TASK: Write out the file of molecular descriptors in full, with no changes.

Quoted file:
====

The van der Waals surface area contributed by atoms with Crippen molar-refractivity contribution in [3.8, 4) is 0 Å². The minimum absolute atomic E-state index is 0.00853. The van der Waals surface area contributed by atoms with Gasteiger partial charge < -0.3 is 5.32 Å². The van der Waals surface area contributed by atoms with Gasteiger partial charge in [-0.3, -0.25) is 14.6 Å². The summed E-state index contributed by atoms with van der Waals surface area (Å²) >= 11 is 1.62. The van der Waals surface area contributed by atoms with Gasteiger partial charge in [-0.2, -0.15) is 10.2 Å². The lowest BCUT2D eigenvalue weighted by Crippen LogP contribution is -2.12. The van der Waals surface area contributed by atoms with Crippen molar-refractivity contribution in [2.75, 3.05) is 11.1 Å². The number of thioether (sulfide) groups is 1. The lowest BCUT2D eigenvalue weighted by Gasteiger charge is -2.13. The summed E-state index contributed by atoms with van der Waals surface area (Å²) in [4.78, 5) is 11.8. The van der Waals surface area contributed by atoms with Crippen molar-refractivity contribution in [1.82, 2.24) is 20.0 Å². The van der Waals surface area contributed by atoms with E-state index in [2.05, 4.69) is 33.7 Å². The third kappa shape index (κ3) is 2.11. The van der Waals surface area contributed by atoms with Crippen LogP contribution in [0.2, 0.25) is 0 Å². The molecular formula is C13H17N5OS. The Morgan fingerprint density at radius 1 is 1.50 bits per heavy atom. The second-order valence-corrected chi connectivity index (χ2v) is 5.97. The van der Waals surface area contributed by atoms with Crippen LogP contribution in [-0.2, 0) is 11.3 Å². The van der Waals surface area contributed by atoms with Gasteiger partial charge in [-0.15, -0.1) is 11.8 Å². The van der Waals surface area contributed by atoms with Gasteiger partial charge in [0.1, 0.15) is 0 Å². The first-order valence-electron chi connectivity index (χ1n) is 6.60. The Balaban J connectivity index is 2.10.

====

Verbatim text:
The van der Waals surface area contributed by atoms with Crippen molar-refractivity contribution in [3.8, 4) is 0 Å². The minimum absolute atomic E-state index is 0.00853. The van der Waals surface area contributed by atoms with Gasteiger partial charge < -0.3 is 5.32 Å². The van der Waals surface area contributed by atoms with Gasteiger partial charge in [-0.3, -0.25) is 14.6 Å². The summed E-state index contributed by atoms with van der Waals surface area (Å²) >= 11 is 1.62. The van der Waals surface area contributed by atoms with Gasteiger partial charge in [-0.2, -0.15) is 10.2 Å². The lowest BCUT2D eigenvalue weighted by Crippen LogP contribution is -2.12. The van der Waals surface area contributed by atoms with Crippen molar-refractivity contribution in [2.75, 3.05) is 11.1 Å². The number of thioether (sulfide) groups is 1. The lowest BCUT2D eigenvalue weighted by Gasteiger charge is -2.13. The summed E-state index contributed by atoms with van der Waals surface area (Å²) in [4.78, 5) is 11.8. The van der Waals surface area contributed by atoms with Crippen molar-refractivity contribution in [1.82, 2.24) is 20.0 Å². The van der Waals surface area contributed by atoms with E-state index in [2.05, 4.69) is 33.7 Å². The third kappa shape index (κ3) is 2.11. The van der Waals surface area contributed by atoms with Crippen LogP contribution in [0.2, 0.25) is 0 Å². The molecular formula is C13H17N5OS. The Morgan fingerprint density at radius 1 is 1.50 bits per heavy atom. The second-order valence-corrected chi connectivity index (χ2v) is 5.97. The van der Waals surface area contributed by atoms with Crippen LogP contribution in [-0.2, 0) is 11.3 Å². The van der Waals surface area contributed by atoms with Gasteiger partial charge in [-0.15, -0.1) is 11.8 Å². The van der Waals surface area contributed by atoms with Gasteiger partial charge in [0.1, 0.15) is 0 Å². The first-order valence-electron chi connectivity index (χ1n) is 6.60. The Balaban J connectivity index is 2.10.